By John Aguilar
Camera Staff Writer

Terry Kimball, near Hamilton, Mont., in 1996. (Courtesy of Karen Johnson)

I’ve spent half a life time searching,
Wondering where it will end.
Looking beyond tomorrow,
Wondering if the scars I’ve left behind
Will ever mend.

The poetry of Terry Kimball rings true with Karen Johnson, his wife of 11 years.

Terry was a wanderer, said Johnson, who met him in 1992 on the shrimp boat docks in Brunswick, Ga.

The Navy veteran, 60 when he died, started his career in the late 1960s as an officer with the Colorado State Patrol. In the early 1970s, he worked for the Longmont Fire Department.

But for most of his life, he traveled the country as a jack-of-all-trades, working as a maintenance man on a Texas oil well, groundskeeper at a Kansas retail outlet and construction foreman on several job sites in California.

“He was very good at building things and fixing things,” said Johnson, 64, who lived with Terry in Georgia, Indiana and Alabama. “He was a carpenter.”

But her husband also had a soft touch around the house, Johnson said, and was generally a “happy-go-lucky person.”

An amateur chef and a green thumb, Terry made his own jams and canned peaches, elderberries and blackberries. He threw together a memorable dish of spicy nachos and cooked gumbo with rice and shrimp.

“He liked to concoct some very elaborate dishes,” Johnson said. “I did the eating, and he did the cooking.”

Terry had a daughter, Stephanie Pelster, who could not be reached by the Camera.

In a police report, Scott Kimball’s brother, Brett Kimball, called their uncle a “drifter” who “was not able to keep employment.”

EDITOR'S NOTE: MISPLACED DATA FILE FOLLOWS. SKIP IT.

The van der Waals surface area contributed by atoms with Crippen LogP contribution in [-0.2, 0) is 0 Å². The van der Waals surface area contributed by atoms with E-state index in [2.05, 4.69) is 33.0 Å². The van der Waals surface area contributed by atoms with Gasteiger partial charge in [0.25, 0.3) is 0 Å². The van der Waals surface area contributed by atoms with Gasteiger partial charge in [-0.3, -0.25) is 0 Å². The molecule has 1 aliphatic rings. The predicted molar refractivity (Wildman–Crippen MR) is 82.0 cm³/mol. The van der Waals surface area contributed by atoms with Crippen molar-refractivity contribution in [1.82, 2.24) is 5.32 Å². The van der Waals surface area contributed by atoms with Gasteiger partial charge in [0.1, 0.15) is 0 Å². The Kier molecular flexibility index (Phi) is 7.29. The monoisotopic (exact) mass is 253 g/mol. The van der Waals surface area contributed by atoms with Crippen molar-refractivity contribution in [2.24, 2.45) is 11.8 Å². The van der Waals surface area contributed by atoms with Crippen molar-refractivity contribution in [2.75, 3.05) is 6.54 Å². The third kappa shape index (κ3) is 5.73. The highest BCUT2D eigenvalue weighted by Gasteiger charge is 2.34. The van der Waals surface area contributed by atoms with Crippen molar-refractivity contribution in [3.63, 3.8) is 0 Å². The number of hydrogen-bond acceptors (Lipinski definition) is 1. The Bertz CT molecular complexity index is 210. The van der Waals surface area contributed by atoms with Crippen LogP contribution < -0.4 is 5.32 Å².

But Terry loved his grand-nephews, and he ended up at Scott Kimball’s home in Colorado because he wanted to be with Kimball’s 10-year-old son as the boy lay in a coma after suffering a severe head injury.

When Terry never returned home, Johnson filed for divorce, figuring he had once again hit the road.

Terry Kimball's poetry, found by his former wife, Karen Johnson. (Courtesy of Karen Johnson)

She found out about his death two years later, and she got official word last summer that his body had been found. Once the remains are returned to his family, Terry will be buried in Lafayette Cemetery, next to his parents, Everett and Ruth, Johnson said.

Terry’s death — and knowing one of their own caused it — has been difficult for the whole family, Johnson said.

“I’m just kind of sad for everybody,” she said.

Although Terry never wanted a funeral, his own words — found by Johnson on a floppy disk at their home — provide a fitting epitaph.

I’ll keep moving around,
To those far away places.
I’ll keep falling in love,
With all those friendly faces.
I guess I’m just a drifter,
Drifting from town to town,
Looking for new experiences,
New places to lay me down.

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